IRAQ: In Iraq, contractor deaths near 650, legal fog thickens
The war in Iraq has killed at least 647 civilian contractors to date, according to official figures that provide a stark reminder of the huge role of civilians in supporting the U.S. military.
The contractor death toll is tracked by the U.S. Department of Labor on the basis of claims under an insurance policy, the Defense Base Act, that all U.S. government contractors and subcontractors working outside the United States must take out for their civilian employees.
In response to questions from Reuters, a Labor Department spokesman said there had been 647 claims for death benefits between March 1, 2003, and Sept. 30, 2006. The Defense Base Act covers both Americans and foreigners, and there is no breakdown of the nationalities of those killed. The Pentagon does not monitor civilian contractor casualties.
The death toll of civilians working alongside U.S. forces in Iraq compares with more than 2,700 military dead and, experts say, underscores the risks of outsourcing war to private military contractors.
Their number in Iraq is estimated at up to 100,000, from highly-trained former special forces soldiers to drivers, cooks, mechanics, plumbers, translators, electricians and laundry workers and other support personnel.
A trend toward "privatizing war" has been accelerating steadily since the end of the Cold War, when the United States and its former adversaries began cutting back professional armies. U.S. armed forces shrank from 2.1 million when the Berlin Wall came down in 1989 to 1.4 million today.
"At its present size, the U.S. military could not function without civilian contractors," said Jeffrey Addicott, an expert at St. Mary's University in San Antonio. "The problem is that the civilians operate in a legal gray zone. There has been little effort at regulation, oversight, standardized training and a uniform code of conduct. It's the Wild West out there."
FOG OF LAW
Two court cases slowly making their way through the U.S. legal system have opened a window on the legal fog hanging over civilians who work alongside the military and have become an everyday presence in conflict zones.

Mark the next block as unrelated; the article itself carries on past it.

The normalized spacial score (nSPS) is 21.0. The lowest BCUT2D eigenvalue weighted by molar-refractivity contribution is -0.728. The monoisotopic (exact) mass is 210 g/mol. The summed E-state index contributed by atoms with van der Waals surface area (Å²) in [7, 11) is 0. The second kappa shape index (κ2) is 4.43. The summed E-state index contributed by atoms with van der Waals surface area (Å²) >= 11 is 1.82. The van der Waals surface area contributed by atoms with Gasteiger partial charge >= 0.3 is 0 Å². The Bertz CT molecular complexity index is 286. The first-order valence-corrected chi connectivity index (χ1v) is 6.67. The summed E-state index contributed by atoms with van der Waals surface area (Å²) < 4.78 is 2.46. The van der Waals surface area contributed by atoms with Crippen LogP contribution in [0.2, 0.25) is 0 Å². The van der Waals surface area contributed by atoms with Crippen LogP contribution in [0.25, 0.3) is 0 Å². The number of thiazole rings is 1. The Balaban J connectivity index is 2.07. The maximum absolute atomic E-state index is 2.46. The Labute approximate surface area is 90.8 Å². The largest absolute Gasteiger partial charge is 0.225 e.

The legal cases involve Blackwater Security and Halliburton <HAL.N> which field hundreds of civilians in Iraq. The two companies are part of a global industry estimated to bring in up to $100 billion annually.
The suit against Blackwater, the first of its kind in the United States, was brought 19 months ago by the families of four civilian contractors who were shot in March 2004 by insurgents who burned their bodies and hung the charred remains of two from the girders of a bridge in the city of Falluja.
Television images of the gruesome scene, with jubilant Iraqis shaking their fists, were beamed around the world and shocked the United States. Some military experts view the Falluja incident, which prompted a massive U.S. retaliatory assault on Falluja, as a turning point in the war.
The suit, for fraud and wrongful death, alleges that Blackwater broke explicit terms of its contract with the men -- Stephen (Scott) Helveston, Mike Teague, Jerko Zovko and Wesley Batalona -- by sending them to escort a food convoy in unarmored cars, without heavy machine guns and in teams that lacked even a map.
The suit against Halliburton stems from the April 2004 ambush of a convoy of fuel trucks near Abu Ghraib in which six drivers working for a company subsidiary Kellogg, Brown and Root were killed and 11 injured. In September, a federal judge in Houston threw out the suit, saying his court had no jurisdiction because the decision to send the convoy had been "interwoven with Army decisions."
"The effect of this ruling is ... a legal gray zone in which Halliburton and KBR can act in any manner they chose," said T. Scott Allen, attorney for the families. "We will appeal."
A few days after the Houston decision, a U.S. appeals court in Raleigh, North Carolina, rejected a Blackwater petition for a rehearing of an appeal to have the case moved from a state court in Moycock where the company is based, and have it adjudicated by the Department of Labor, which decides Defense Base Act claims in the first place.
"The decision was clear: jurisdiction of this case rests with the state court," said Dan Callahan, one of the attorneys for the families of the four killed in Falluja. "This paves the way for holding Blackwater liable and establish guidelines and accountability for contracting firms operating abroad."
Where the case comes to be heard has enormous monetary implications: There is no cap on punitive damages in a state court and past judgments have reached staggering heights. Callahan, for example, won a $934 million jury verdict in a 2003 corporate litigation in California.
The Base Defense Act provides for maximum death benefits of $4,123.12 a month.
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